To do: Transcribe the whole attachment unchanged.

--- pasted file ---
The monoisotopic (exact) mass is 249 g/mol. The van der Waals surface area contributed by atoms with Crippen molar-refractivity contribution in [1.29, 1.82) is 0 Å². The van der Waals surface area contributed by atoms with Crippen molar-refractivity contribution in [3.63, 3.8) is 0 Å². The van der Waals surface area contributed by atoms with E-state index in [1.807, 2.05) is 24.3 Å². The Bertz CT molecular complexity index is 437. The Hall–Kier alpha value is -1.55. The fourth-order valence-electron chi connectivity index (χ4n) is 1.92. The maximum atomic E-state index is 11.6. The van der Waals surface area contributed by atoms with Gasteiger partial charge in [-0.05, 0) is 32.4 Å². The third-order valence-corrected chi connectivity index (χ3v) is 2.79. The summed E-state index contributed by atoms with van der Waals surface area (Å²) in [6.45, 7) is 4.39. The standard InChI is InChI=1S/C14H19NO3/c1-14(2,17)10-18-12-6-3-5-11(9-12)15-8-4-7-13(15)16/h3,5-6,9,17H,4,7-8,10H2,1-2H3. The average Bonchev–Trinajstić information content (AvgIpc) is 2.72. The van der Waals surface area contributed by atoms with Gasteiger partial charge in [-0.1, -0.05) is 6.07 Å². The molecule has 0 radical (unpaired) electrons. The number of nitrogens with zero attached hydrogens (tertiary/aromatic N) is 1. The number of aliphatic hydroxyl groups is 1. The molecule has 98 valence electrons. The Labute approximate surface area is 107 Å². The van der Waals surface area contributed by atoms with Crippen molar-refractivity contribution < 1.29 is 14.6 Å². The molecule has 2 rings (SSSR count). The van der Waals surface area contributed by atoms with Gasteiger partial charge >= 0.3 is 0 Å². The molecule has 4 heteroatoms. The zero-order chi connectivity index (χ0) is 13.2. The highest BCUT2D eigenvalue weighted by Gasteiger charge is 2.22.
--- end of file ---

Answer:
The monoisotopic (exact) mass is 249 g/mol. The van der Waals surface area contributed by atoms with Crippen molar-refractivity contribution in [1.29, 1.82) is 0 Å². The van der Waals surface area contributed by atoms with Crippen molar-refractivity contribution in [3.63, 3.8) is 0 Å². The van der Waals surface area contributed by atoms with E-state index in [1.807, 2.05) is 24.3 Å². The Bertz CT molecular complexity index is 437. The Hall–Kier alpha value is -1.55. The fourth-order valence-electron chi connectivity index (χ4n) is 1.92. The maximum atomic E-state index is 11.6. The van der Waals surface area contributed by atoms with Gasteiger partial charge in [-0.05, 0) is 32.4 Å². The third-order valence-corrected chi connectivity index (χ3v) is 2.79. The summed E-state index contributed by atoms with van der Waals surface area (Å²) in [6.45, 7) is 4.39. The standard InChI is InChI=1S/C14H19NO3/c1-14(2,17)10-18-12-6-3-5-11(9-12)15-8-4-7-13(15)16/h3,5-6,9,17H,4,7-8,10H2,1-2H3. The average Bonchev–Trinajstić information content (AvgIpc) is 2.72. The van der Waals surface area contributed by atoms with Gasteiger partial charge in [-0.1, -0.05) is 6.07 Å². The molecule has 0 radical (unpaired) electrons. The number of nitrogens with zero attached hydrogens (tertiary/aromatic N) is 1. The number of aliphatic hydroxyl groups is 1. The molecule has 98 valence electrons. The Labute approximate surface area is 107 Å². The van der Waals surface area contributed by atoms with Crippen molar-refractivity contribution < 1.29 is 14.6 Å². The molecule has 2 rings (SSSR count). The van der Waals surface area contributed by atoms with Gasteiger partial charge >= 0.3 is 0 Å². The molecule has 4 heteroatoms. The zero-order chi connectivity index (χ0) is 13.2. The highest BCUT2D eigenvalue weighted by Gasteiger charge is 2.22.